Matthias Tafelmeier <***@gmx.net> writes:
> However, like you, I just sigh when I see the behemoth detnet is building.
> Does it? Well, so far the circumference seems justififiable for what they want
> to achieve, at least according to what I can tell from these rather still
> abstract concepts.
> The sort of industrial control applications that detnet is targeting
> require far lower queuing delay and jitter than fq_CoDel can give. They
> have thrown around numbers like 250us jitter and 1E-9 to 1E-12 packet
> loss probability.
> Nonetheless, it's important to have a debate about where to go to next.
> Personally I don't think fq_CoDel alone has legs to get (that) much better.
The place where bob and I always disconnect is that I care about
interflow latencies generally more than queuing latencies and prefer to
have strong incentives for non-queue building flows in the first
place. This results in solid latencies of 1/flows at your bandwidth. At
100Mbit, a single 1500 byte packet takes 130us to deliver, gbit, 13us,
So for values of flows of 2, 20, 200, at these bandwidths, we meet
this detnet requirement. As for queuing, if you constrain the network diameter,
and use ECN, fq_codel can scale down quite a lot, but I agree there is
other work in this area that is promising.
However, underneath this, unless a shaper like htb or cake is used, is
additional unavoidable buffering in the device driver, at 1Gbit and
higher, managed by BQL. We've successfully used sch_cake to hold things
down to a single packet, soft-shaped, at speeds of 15Gbit or so, on high
Now, I don't honestly know enough about detnet to say if any part of
this discussion actually applies to what they are trying to solve! and I
don't plan to look into until the next ietf meeting.
I've been measuring overlying latencies elsewhere in the Linux kernel at
2-6us with a long tail to about 2ms for years now. There is a lot of
passionate work trying to get latencies down for small packets above
10Gbits in the Linux world.. but there, it's locking, and routing - not
queueing - that is the dominating factor.
> Certainly, all you said is valid - as I stated, I mostly wanted to share the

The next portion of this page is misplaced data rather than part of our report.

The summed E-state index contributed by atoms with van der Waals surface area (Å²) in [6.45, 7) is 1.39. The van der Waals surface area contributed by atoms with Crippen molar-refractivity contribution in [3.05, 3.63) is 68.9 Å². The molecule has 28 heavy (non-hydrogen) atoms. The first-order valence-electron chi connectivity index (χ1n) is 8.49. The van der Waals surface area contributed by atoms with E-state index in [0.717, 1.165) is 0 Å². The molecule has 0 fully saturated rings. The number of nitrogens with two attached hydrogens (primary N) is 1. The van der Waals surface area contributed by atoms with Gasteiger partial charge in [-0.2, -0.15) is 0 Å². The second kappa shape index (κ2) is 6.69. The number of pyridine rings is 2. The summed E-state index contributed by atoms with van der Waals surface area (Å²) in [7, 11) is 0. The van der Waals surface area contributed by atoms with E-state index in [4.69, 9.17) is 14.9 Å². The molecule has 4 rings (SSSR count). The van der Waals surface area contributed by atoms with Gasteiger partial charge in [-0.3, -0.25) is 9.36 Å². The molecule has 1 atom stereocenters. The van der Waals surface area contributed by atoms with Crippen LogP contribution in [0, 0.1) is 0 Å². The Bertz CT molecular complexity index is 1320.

> digest/the existance of the inititiative without judging/reproaching/peaching .
> I prefer the direction that Mohamad Alizadeh's HULL pointed in:
> Less is More: Trading a little Bandwidth for Ultra-Low Latency in the Data
I have adored all his work. DCTCP, HULL, one other paper... what's he
> In HULL you have i) a virtual queue that models what the queue would be if
> the link were slightly slower, then marks with ECN based on that. ii) a much
> more well-behaved TCP (HULL uses DCTCP with hardware pacing in the NICs).
I do keep hoping that more folk will look at cake... it's a little
crufty right now, but we just added ack filtering to it and starting up
a major set of test runs in december/january.
> I would love to be able to demonstrate that HULL can achieve the same
> extremely low latency and loss targets as detnet, but with a fraction of the
> Well, if it's already for specific HW, then I'd prefer to see RDMA in place
> right away with getting rid of IRQs and other TCP/IP specific rust along the
> way, at least for DC realms :) Although, this HULL might has a spin for it from
> economics perspective.
It would be good for more to read the proceeds from the recent netdev
> For public Internet, not just for DCs? You might have seen the work we've
> done (L4S) to get queuing delay over regular public Internet and broadband
> down to about mean 500us; 90%-ile 1ms, by making DCTCP deployable alongside
> existing Internet traffic (unlike HULL, pacing at the source is in Linux,
> not hardware). My personal roadmap for that is to introduce virtual queues
> at some future stage, to get down to the sort of delays that detnet wants,
> but over the public Internet with just FIFOs.
My personal goal is to just apply what we got to incrementally reduce
all delays from seconds to milliseconds, across the internet and on
every device I can fix. Stuff derived from the sqm-scripts is
universally available in third party firmware now, and in many devices.
Also: I'm really really happy with what we've done for wifi so far, I
think we can cut peak latencies by another factor or 3, maybe even 5,
with what we got coming up next from the make-wifi-fast project.
And that's mostly *driver* work, not abstract queuing theory.